Pulitzer Prize, General Nonfiction, 2011
Winner of the Guardian First Book Award 2011
A comprehensive history of cancer – one of the greatest enemies of medical progress – and an insight into its effects and potential cures, by a leading expert on the illness.
In The Emperor of All Maladies, Siddhartha Mukherjee, doctor, researcher and award-winning science writer, examines cancer with a cellular biologist’s precision, a historian’s perspective, and a biographer’s passion. The result is an astonishingly lucid and eloquent chronicle of a disease humans have lived with - and perished from - for more than five thousand years.
The story of cancer is a story of human ingenuity, resilience and perseverance, but also of hubris, arrogance and misperception, all leveraged against a disease that, just three decades ago, was thought to be easily vanquished in an all-out ‘war against cancer’. Mukherjee recounts centuries of discoveries, setbacks, victories and deaths, told through the eyes of predecessors and peers, training their wits against an infinitely resourceful adversary.
From the Persian Queen Atossa, whose Greek slave cut off her malignant breast, to the nineteenth-century recipient of primitive radiation and chemotherapy and Mukherjee’s own leukemia patient, Carla, The Emperor of All Maladies is about the people who have soldiered through toxic, bruising, and draining regimes to survive and to increase the store of human knowledge.
Riveting and magisterial, The Emperor of All Maladies provides a fascinating glimpse into the future of cancer treatments and a brilliant new perspective on the way doctors, scientists, philosophers and lay people have observed and understood the human body for millennia.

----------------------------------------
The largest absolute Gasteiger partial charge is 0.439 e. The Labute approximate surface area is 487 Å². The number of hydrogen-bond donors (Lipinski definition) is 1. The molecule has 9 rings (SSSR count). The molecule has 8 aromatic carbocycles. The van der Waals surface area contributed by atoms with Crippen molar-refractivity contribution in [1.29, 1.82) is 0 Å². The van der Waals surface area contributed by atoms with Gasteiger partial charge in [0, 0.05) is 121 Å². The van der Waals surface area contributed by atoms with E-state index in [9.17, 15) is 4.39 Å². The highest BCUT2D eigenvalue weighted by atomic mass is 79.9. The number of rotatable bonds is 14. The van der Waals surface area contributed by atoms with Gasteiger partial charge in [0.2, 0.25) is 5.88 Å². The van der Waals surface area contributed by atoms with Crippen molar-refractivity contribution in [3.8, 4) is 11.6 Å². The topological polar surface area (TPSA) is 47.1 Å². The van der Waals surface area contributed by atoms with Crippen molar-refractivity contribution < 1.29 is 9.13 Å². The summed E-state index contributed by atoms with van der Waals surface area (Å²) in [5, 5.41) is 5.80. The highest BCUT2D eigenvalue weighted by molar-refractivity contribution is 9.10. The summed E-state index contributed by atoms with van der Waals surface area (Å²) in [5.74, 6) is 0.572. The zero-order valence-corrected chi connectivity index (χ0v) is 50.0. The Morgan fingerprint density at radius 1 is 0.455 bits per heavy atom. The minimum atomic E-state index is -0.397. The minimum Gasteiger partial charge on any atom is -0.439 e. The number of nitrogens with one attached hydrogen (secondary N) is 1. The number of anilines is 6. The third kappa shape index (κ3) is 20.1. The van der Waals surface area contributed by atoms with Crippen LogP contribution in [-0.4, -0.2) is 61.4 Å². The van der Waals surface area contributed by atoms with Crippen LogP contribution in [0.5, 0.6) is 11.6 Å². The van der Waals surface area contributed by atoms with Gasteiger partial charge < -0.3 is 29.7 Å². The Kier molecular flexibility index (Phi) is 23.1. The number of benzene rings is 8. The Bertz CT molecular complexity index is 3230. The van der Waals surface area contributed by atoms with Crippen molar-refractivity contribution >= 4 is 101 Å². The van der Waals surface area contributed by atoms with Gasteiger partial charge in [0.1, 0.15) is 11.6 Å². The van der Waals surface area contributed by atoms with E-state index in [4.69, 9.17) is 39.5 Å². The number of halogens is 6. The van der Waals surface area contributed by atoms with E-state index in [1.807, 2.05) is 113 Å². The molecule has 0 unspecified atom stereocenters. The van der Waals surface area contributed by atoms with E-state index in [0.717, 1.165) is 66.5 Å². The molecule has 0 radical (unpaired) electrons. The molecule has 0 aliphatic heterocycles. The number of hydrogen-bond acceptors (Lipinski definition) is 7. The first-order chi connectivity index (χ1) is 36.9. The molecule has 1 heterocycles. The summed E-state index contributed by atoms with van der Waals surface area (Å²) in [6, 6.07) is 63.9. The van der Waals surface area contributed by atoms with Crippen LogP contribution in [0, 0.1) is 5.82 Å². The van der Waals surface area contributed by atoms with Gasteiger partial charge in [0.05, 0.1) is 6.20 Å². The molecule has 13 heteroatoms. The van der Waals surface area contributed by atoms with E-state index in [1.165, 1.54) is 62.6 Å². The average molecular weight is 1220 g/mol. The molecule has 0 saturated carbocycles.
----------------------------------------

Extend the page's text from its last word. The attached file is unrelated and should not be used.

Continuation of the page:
We've sent an email with your order details. Order ID #:
To access this title, visit your library in the app or on the desktop website.
Fantastic exiting scientific story telling
Possibly but I think both versions has value. I use the audioversion in my car spending 2 hours on tranport from home to work. Some of the more philosofistic quotes i would like to read and grasp by seeing the text not meerely hearing the words.
The story about cancer is told in a very passionate way building drama in the story so you cannot wait to hear the end of that drama. The scientific data is transformed to personalized stories that we can identify us with. Very exiting and well told stories that hold the red thread.
All characters were well perfomed and escribed as collaborate workers in the scioentific community. The story of the cancer mascot Jimmy and the raise of the Jimmy foundation was very well described.
Many chapters moved me - the efforts and strengh in these deeply commited doctors and workers in the battlefield against cancer. The way of thinking and the changes in the way of thinking.
So many people took a stand so many used their lives in the battle against diseases - so very well written and told.
I am not native english spoken but live in Denmark as a medical oncologist.I can so closely identify the struggle described in the book. The struggle against cancer described as almost happened in my time born in 1951 as a senior concultant stating treating cancer in 1982.
Stephen Hoye's reading is so clear and well understood that I have no problems at all listening to the book - it might as well have beeen read in my own language. Emazingly well done.